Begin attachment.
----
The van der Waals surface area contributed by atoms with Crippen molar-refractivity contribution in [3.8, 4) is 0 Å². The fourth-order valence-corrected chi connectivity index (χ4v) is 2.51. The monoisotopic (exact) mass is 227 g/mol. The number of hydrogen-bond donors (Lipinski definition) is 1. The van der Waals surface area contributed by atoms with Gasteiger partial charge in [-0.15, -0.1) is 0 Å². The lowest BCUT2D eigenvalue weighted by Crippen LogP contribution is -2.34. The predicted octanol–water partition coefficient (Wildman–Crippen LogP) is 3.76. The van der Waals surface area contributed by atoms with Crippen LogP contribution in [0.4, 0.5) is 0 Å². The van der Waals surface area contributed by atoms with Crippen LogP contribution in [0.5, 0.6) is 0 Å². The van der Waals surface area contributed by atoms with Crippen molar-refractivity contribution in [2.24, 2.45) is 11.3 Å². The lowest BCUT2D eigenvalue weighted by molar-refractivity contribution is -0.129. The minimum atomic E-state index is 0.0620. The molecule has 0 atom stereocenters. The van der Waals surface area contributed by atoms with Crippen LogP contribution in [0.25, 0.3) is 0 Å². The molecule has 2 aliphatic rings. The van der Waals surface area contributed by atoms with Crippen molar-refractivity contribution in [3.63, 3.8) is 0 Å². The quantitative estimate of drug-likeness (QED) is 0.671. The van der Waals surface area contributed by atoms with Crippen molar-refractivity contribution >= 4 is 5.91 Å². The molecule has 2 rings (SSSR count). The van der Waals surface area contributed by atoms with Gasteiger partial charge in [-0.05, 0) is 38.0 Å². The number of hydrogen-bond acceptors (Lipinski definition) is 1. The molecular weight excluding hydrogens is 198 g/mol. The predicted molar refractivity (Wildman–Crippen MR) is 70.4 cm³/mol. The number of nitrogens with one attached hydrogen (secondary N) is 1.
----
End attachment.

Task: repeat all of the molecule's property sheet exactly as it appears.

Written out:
The van der Waals surface area contributed by atoms with Crippen molar-refractivity contribution in [3.8, 4) is 0 Å². The fourth-order valence-corrected chi connectivity index (χ4v) is 2.51. The monoisotopic (exact) mass is 227 g/mol. The number of hydrogen-bond donors (Lipinski definition) is 1. The van der Waals surface area contributed by atoms with Gasteiger partial charge in [-0.15, -0.1) is 0 Å². The lowest BCUT2D eigenvalue weighted by Crippen LogP contribution is -2.34. The predicted octanol–water partition coefficient (Wildman–Crippen LogP) is 3.76. The van der Waals surface area contributed by atoms with Crippen LogP contribution in [0.4, 0.5) is 0 Å². The van der Waals surface area contributed by atoms with Crippen LogP contribution in [0.5, 0.6) is 0 Å². The van der Waals surface area contributed by atoms with Crippen molar-refractivity contribution in [2.24, 2.45) is 11.3 Å². The lowest BCUT2D eigenvalue weighted by molar-refractivity contribution is -0.129. The minimum atomic E-state index is 0.0620. The molecule has 0 atom stereocenters. The van der Waals surface area contributed by atoms with Crippen LogP contribution in [0.25, 0.3) is 0 Å². The molecule has 2 aliphatic rings. The van der Waals surface area contributed by atoms with Crippen molar-refractivity contribution in [3.63, 3.8) is 0 Å². The quantitative estimate of drug-likeness (QED) is 0.671. The van der Waals surface area contributed by atoms with Crippen molar-refractivity contribution >= 4 is 5.91 Å². The molecule has 2 rings (SSSR count). The van der Waals surface area contributed by atoms with Gasteiger partial charge in [-0.05, 0) is 38.0 Å². The number of hydrogen-bond acceptors (Lipinski definition) is 1. The molecular weight excluding hydrogens is 198 g/mol. The predicted molar refractivity (Wildman–Crippen MR) is 70.4 cm³/mol. The number of nitrogens with one attached hydrogen (secondary N) is 1.